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Finding the balance between learning and play

By: Rohini Rustogi, Director, Founder & CEO of Brandon, Riverview and Southshore Montessori Schools, Tampa, FL


Today, learning is increasingly being conducted by rote. Even in early childhood, parents of children three to six years of age want to see homework, textbooks, and project papers! Online education has only exacerbated the problem and made education more impersonal. There seems to be a greater focus on a finished project than the process. In my view, we need to bring the focus back to the child’s mental, physical and emotional needs, where curiosity creates the excitement to learn and play.

Dr Maria Montessori has given us a practical scientific method for teaching children, which has been tested for over a century. She emphasised social interaction and the education of the whole personality. She said, ‘The human hand allows the mind to reveal itself.’ Dr Montessori believed that the hand and brain must develop in harmony; the former reports to the latter, guiding the former, and the cycle continues, helping to develop the intellect.

The Physical Environment

The Montessori method emphasises hands-on learning. The Montessori system uses specially designed materials that are sequentially laid out in the classroom, from simple to complex and from basic to abstract. The classroom is typically divided into four or five areas that support various types of learning, from understanding practical life to awareness of sensorial, artistic and cultural matters to the knowledge of subjects like language, maths and science.

The Montessori classroom is always warm and inviting. Tables and chairs are set up for individuals and small groups, and children use work mats on the floor. They can move among the different classroom areas and explore the various materials. Dr Montessori believed that learning occurs with purposeful movement. Moreover, it is well known that most learning occurs in the formative years, before six. This is the ‘sensitive period’, when children develop reasoning skills, learn to recognize their environment and begin to organise information.

Importantly, the Montessori method encourages children to work at their own pace. Here, teaching is based on ability rather than age. Multi-age children (between three and six years) collaborate to work together, In ungraded classrooms. There is flexibility, so some lessons are conducted in a group, and at other times individual learning is imparted, all based on the need. Typically, a Montessori classroom has children within a three-year age range with various levels of readiness and understanding. Therefore, teachers must ensure various materials for each age and ability level. Montessori teachers also constantly create customised materials that are culturally diverse and meet the needs of all children.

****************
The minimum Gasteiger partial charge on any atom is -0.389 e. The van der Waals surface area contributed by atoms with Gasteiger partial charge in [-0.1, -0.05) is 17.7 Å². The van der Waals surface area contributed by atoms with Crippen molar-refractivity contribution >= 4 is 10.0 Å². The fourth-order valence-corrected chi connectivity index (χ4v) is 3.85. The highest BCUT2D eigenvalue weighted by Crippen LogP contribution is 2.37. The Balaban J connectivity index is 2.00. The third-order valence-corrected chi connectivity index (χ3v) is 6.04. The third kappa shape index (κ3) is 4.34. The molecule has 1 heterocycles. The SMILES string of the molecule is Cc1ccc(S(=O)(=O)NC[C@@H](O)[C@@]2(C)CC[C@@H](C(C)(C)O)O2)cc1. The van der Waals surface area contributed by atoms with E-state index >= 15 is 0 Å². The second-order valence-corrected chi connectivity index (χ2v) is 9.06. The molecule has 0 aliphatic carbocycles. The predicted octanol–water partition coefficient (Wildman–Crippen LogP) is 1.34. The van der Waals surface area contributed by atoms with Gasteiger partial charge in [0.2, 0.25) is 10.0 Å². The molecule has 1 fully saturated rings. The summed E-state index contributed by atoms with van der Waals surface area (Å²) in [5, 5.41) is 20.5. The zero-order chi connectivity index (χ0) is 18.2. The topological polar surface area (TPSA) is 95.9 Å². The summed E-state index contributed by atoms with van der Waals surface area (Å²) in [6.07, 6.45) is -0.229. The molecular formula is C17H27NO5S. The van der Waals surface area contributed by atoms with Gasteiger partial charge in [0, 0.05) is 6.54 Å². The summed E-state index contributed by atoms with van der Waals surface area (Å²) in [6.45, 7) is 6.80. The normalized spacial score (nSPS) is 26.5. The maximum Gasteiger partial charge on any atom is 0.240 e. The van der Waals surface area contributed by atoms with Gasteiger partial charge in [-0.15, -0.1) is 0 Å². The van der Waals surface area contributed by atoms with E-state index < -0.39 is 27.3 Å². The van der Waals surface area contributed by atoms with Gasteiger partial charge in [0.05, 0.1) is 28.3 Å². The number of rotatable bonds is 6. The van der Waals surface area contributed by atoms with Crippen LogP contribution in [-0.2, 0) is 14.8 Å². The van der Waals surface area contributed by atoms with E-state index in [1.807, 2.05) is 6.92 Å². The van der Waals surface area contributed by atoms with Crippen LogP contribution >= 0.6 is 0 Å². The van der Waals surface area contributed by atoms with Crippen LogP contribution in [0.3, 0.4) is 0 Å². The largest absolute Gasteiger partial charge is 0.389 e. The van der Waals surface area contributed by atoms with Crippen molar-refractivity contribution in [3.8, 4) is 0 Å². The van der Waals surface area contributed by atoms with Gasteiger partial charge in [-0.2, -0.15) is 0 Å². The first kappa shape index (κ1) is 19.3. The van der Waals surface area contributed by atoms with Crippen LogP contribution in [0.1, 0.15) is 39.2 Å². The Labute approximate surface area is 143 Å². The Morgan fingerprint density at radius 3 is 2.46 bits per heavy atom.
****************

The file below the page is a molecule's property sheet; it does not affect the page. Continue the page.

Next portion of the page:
The Curriculum

The Montessori method spells out subjects in an age-appropriate way, and the teaching in each area is designed to engage children. At the same time, the system allows the flexibility to customise lessons to accommodate differences across geographies, cultures and backgrounds.

Practical Life lessons help to develop control, concentration, and independence. These encompass physical ability, care for the environment and people, and basic courtesy and grace. Special attention is paid to fine and gross motor skills, hand-eye coordination, and so on. Sensorial lessons are specially designed to engage the five senses - visual, auditory, olfactory, tactile, and gustatory - using materials that act as a precursor to Maths. Gardening, nature walks and outdoor activities are built into most days.


Math lessons cover simple numeration and extend to decimals and fractions.